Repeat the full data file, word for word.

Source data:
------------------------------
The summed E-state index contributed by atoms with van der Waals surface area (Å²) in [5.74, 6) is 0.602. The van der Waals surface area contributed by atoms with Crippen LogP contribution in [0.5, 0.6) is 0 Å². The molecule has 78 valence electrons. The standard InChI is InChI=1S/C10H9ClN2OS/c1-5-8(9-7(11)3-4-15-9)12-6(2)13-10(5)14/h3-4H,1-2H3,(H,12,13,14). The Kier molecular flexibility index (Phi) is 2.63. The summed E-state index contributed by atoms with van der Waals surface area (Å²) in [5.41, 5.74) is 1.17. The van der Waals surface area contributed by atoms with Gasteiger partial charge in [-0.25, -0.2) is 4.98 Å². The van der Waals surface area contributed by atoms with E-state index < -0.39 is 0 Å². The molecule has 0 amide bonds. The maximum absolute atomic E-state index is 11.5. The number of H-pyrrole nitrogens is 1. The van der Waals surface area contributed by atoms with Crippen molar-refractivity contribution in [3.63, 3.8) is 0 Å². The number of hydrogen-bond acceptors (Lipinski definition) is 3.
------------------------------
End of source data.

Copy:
The summed E-state index contributed by atoms with van der Waals surface area (Å²) in [5.74, 6) is 0.602. The van der Waals surface area contributed by atoms with Crippen LogP contribution in [0.5, 0.6) is 0 Å². The molecule has 78 valence electrons. The standard InChI is InChI=1S/C10H9ClN2OS/c1-5-8(9-7(11)3-4-15-9)12-6(2)13-10(5)14/h3-4H,1-2H3,(H,12,13,14). The Kier molecular flexibility index (Phi) is 2.63. The summed E-state index contributed by atoms with van der Waals surface area (Å²) in [5.41, 5.74) is 1.17. The van der Waals surface area contributed by atoms with Gasteiger partial charge in [-0.25, -0.2) is 4.98 Å². The van der Waals surface area contributed by atoms with E-state index < -0.39 is 0 Å². The molecule has 0 amide bonds. The maximum absolute atomic E-state index is 11.5. The number of H-pyrrole nitrogens is 1. The van der Waals surface area contributed by atoms with Crippen molar-refractivity contribution in [3.63, 3.8) is 0 Å². The number of hydrogen-bond acceptors (Lipinski definition) is 3.